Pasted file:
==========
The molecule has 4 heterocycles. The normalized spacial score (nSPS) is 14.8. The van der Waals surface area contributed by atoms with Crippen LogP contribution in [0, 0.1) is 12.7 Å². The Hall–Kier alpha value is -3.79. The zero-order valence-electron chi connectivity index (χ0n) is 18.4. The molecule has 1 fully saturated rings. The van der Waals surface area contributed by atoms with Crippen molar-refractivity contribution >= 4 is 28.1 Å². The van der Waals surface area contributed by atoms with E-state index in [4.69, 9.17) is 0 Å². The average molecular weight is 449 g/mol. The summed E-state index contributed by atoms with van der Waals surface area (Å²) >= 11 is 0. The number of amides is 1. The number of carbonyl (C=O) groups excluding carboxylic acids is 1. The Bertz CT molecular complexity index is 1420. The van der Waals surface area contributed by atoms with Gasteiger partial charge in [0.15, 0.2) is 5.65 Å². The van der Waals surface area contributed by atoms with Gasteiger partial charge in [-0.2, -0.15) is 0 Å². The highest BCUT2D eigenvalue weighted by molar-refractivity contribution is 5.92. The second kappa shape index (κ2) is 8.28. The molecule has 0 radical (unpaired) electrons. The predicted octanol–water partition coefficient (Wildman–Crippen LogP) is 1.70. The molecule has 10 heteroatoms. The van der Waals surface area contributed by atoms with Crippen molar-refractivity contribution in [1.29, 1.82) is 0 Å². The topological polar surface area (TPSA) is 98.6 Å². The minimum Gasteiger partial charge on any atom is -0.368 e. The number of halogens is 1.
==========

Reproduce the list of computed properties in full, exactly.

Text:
The molecule has 4 heterocycles. The normalized spacial score (nSPS) is 14.8. The van der Waals surface area contributed by atoms with Crippen LogP contribution in [0, 0.1) is 12.7 Å². The Hall–Kier alpha value is -3.79. The zero-order valence-electron chi connectivity index (χ0n) is 18.4. The molecule has 1 fully saturated rings. The van der Waals surface area contributed by atoms with Crippen molar-refractivity contribution >= 4 is 28.1 Å². The van der Waals surface area contributed by atoms with E-state index in [4.69, 9.17) is 0 Å². The average molecular weight is 449 g/mol. The summed E-state index contributed by atoms with van der Waals surface area (Å²) >= 11 is 0. The number of amides is 1. The number of carbonyl (C=O) groups excluding carboxylic acids is 1. The Bertz CT molecular complexity index is 1420. The van der Waals surface area contributed by atoms with Gasteiger partial charge in [0.15, 0.2) is 5.65 Å². The van der Waals surface area contributed by atoms with Gasteiger partial charge in [-0.2, -0.15) is 0 Å². The highest BCUT2D eigenvalue weighted by molar-refractivity contribution is 5.92. The second kappa shape index (κ2) is 8.28. The molecule has 0 radical (unpaired) electrons. The predicted octanol–water partition coefficient (Wildman–Crippen LogP) is 1.70. The molecule has 10 heteroatoms. The van der Waals surface area contributed by atoms with Crippen molar-refractivity contribution in [1.29, 1.82) is 0 Å². The topological polar surface area (TPSA) is 98.6 Å². The minimum Gasteiger partial charge on any atom is -0.368 e. The number of halogens is 1.